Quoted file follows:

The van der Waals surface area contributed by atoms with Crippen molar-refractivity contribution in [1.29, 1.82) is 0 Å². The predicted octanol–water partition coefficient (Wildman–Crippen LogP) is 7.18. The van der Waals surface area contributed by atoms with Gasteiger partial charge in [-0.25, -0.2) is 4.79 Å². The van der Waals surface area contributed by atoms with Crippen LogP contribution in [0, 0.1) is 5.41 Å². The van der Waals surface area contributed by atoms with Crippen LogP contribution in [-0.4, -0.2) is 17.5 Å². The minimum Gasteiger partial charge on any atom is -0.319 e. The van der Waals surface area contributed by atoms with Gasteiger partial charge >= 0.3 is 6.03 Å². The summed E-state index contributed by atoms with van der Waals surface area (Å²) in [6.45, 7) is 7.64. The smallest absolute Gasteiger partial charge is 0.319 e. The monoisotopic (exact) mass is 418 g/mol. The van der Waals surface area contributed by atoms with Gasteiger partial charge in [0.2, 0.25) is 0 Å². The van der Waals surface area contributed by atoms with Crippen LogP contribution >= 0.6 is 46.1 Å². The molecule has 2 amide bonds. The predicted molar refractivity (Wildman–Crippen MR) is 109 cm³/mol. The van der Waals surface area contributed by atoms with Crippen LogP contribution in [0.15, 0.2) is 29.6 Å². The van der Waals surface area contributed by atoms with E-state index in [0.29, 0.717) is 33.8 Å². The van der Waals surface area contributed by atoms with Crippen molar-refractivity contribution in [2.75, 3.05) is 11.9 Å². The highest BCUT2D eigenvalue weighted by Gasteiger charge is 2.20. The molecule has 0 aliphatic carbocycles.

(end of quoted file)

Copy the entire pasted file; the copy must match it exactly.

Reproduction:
The van der Waals surface area contributed by atoms with Crippen molar-refractivity contribution in [1.29, 1.82) is 0 Å². The predicted octanol–water partition coefficient (Wildman–Crippen LogP) is 7.18. The van der Waals surface area contributed by atoms with Gasteiger partial charge in [-0.25, -0.2) is 4.79 Å². The van der Waals surface area contributed by atoms with Crippen LogP contribution in [0, 0.1) is 5.41 Å². The van der Waals surface area contributed by atoms with Crippen LogP contribution in [-0.4, -0.2) is 17.5 Å². The minimum Gasteiger partial charge on any atom is -0.319 e. The van der Waals surface area contributed by atoms with Gasteiger partial charge >= 0.3 is 6.03 Å². The summed E-state index contributed by atoms with van der Waals surface area (Å²) in [6.45, 7) is 7.64. The smallest absolute Gasteiger partial charge is 0.319 e. The monoisotopic (exact) mass is 418 g/mol. The van der Waals surface area contributed by atoms with Gasteiger partial charge in [0.2, 0.25) is 0 Å². The van der Waals surface area contributed by atoms with Crippen LogP contribution >= 0.6 is 46.1 Å². The molecule has 2 amide bonds. The predicted molar refractivity (Wildman–Crippen MR) is 109 cm³/mol. The van der Waals surface area contributed by atoms with Crippen LogP contribution in [0.15, 0.2) is 29.6 Å². The van der Waals surface area contributed by atoms with E-state index in [0.29, 0.717) is 33.8 Å². The van der Waals surface area contributed by atoms with Crippen molar-refractivity contribution in [2.75, 3.05) is 11.9 Å². The highest BCUT2D eigenvalue weighted by Gasteiger charge is 2.20. The molecule has 0 aliphatic carbocycles.